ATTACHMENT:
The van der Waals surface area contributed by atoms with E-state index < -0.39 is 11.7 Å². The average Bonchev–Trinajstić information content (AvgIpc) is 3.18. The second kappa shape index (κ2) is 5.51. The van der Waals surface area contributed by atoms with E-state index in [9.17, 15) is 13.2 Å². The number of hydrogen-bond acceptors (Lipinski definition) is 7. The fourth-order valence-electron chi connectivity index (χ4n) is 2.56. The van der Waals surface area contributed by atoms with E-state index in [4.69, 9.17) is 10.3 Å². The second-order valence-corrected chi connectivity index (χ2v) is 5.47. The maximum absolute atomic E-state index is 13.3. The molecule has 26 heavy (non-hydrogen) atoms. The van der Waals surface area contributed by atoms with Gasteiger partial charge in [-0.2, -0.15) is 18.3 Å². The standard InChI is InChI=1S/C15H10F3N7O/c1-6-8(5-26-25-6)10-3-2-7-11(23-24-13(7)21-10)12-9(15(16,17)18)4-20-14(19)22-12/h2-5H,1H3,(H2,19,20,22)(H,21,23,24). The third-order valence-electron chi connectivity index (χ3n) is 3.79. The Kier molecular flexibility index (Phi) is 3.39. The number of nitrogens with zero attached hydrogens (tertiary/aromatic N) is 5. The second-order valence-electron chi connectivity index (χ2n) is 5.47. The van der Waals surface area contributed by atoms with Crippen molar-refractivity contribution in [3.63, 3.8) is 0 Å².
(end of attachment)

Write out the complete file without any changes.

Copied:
The van der Waals surface area contributed by atoms with E-state index < -0.39 is 11.7 Å². The average Bonchev–Trinajstić information content (AvgIpc) is 3.18. The second kappa shape index (κ2) is 5.51. The van der Waals surface area contributed by atoms with E-state index in [9.17, 15) is 13.2 Å². The number of hydrogen-bond acceptors (Lipinski definition) is 7. The fourth-order valence-electron chi connectivity index (χ4n) is 2.56. The van der Waals surface area contributed by atoms with E-state index in [4.69, 9.17) is 10.3 Å². The second-order valence-corrected chi connectivity index (χ2v) is 5.47. The maximum absolute atomic E-state index is 13.3. The molecule has 26 heavy (non-hydrogen) atoms. The van der Waals surface area contributed by atoms with Gasteiger partial charge in [-0.2, -0.15) is 18.3 Å². The standard InChI is InChI=1S/C15H10F3N7O/c1-6-8(5-26-25-6)10-3-2-7-11(23-24-13(7)21-10)12-9(15(16,17)18)4-20-14(19)22-12/h2-5H,1H3,(H2,19,20,22)(H,21,23,24). The third-order valence-electron chi connectivity index (χ3n) is 3.79. The Kier molecular flexibility index (Phi) is 3.39. The number of nitrogens with zero attached hydrogens (tertiary/aromatic N) is 5. The second-order valence-electron chi connectivity index (χ2n) is 5.47. The van der Waals surface area contributed by atoms with Crippen molar-refractivity contribution in [3.63, 3.8) is 0 Å².